Harley Quinn #52 // Review
Breaking free from a life of crime isn’t easy. Get out of prison, and there’s always that temptation to go back to old, decidedly-criminal patterns of behavior. Recovery from mental illness isn’t easy either. Some days are better than others, and the shadow of madness always lurks nearby. Writer Sam Humphries’ latest work covers all of this on some level, and, since it happens to be Harley Quinn #51, there’s also gunfire, destruction and defenestration. Sami Basri handles the art, with colors by Alex Sinclair.
Having just accidentally informed a Golden Age superhero that she may be partly responsible for him being stranded in the 21st century, Harley Quinn realizes she’s made another mistake. Captain Triumph is understandably upset, and he’s throwing her out the window of a diner. (This is the aforementioned defenestration.) Captain Triumph is confused, so he’s attacking the one person who might be able to help him. Spurred on by the conscience of DC continuity cop Jonni DC, Harley DOES want to help Captain Triumph, if only he’d stop attacking and listen to her.
Humphries is covering one hell of a lot of thematic ground with Harley. On one level, he is exploring how difficult it is to break out of the cycle of a criminal lifestyle in the interest of becoming a caring and compassionate member of society. With Harley drawn against a hero from another age, there’s a whole other level here that is very political. Harley’s psyche is plagued by so many dichotomies deeply present in the American psyche: apathy and empathy; selfishness and selflessness; anger and love. It’s all there. It would be all too easy for her to go back to the way things were, but this is a story about moving on from the past and becoming more integrated. So, on one deeply thematic level, Harley IS the US. As a culture, this country is trying to come together for the sake of sanity and survival. In order to become a better person, Harley has to help put history to rest and bring peace to the past so that she can face the future. Political issues are subtle, but very definitely there riding under the entire story. When Captain Triumph speaks of the problems American society faced back in World War II, he’s mentioning the exact same problems the culture is facing today. This is no accident. Humphries is cleverly fusing the entire plot around contemporary political concerns.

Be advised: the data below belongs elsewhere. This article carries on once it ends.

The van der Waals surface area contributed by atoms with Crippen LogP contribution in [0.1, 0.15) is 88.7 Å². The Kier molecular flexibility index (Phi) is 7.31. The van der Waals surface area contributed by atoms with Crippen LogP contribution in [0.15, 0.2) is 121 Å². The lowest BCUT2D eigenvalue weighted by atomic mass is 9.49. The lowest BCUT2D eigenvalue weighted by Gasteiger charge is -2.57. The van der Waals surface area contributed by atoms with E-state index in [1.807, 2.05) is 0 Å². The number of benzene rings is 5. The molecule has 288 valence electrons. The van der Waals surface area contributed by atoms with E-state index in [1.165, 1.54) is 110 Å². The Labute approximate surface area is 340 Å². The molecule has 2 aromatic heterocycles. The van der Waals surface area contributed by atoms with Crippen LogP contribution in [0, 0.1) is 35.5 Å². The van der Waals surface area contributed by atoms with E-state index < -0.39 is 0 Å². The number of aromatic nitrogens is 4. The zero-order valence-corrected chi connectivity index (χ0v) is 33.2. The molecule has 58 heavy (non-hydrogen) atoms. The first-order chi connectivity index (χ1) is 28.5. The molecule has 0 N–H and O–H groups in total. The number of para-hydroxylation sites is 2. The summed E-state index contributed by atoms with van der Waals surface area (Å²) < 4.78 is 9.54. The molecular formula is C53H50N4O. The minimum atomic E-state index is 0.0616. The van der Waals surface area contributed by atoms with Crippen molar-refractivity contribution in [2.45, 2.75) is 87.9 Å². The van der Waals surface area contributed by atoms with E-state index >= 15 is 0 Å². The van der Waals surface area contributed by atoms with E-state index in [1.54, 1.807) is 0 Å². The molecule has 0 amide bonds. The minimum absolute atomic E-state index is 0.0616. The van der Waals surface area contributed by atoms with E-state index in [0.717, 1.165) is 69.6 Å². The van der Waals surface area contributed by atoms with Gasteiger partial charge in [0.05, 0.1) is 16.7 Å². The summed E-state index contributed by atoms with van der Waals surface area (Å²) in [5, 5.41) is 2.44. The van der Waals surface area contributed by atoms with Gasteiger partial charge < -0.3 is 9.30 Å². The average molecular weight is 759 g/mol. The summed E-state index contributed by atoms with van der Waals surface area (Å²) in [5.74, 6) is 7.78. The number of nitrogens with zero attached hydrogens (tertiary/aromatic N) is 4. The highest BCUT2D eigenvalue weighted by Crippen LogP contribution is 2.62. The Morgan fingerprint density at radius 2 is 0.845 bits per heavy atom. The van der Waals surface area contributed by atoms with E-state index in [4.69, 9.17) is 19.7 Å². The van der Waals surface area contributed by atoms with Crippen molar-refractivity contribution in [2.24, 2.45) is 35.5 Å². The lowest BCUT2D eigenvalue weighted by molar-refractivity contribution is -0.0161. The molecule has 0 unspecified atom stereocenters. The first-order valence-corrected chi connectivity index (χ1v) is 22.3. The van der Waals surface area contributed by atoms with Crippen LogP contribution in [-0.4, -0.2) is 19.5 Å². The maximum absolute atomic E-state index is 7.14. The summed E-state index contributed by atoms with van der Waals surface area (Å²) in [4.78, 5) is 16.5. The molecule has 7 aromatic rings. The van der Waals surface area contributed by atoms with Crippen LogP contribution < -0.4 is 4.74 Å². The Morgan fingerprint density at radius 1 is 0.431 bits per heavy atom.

The highly kinetic end of the action is respectably delivered by artist Sami Basri. Harley’s more rubbery expressive side is toned-down a bit, as it doesn’t suit Basra’s style as readily as someone like Amanda Conner. Basri delivers a profound amount of characterization in Harley’s face, beaming through very expressive eyes. Sinclair’s colors synthesize well with the art. Looking into Harley’s face is like looking into the divided American consciousness. There’s blue eye shadow on the left. There’s red on the right. The heterochromatic imbalance feels like madness, but there’s genuine beauty underneath it all that really just wants to do the right thing.
It’s very reassuring to see a character who is both crazy and relatable. It’s also reassuring to see her walk the narrow path towards becoming something other than a detriment to society. As the storyline progresses, it’ll be interesting to see how Harley’s long term character development is going to affect how everyone relates to her, on and off the page.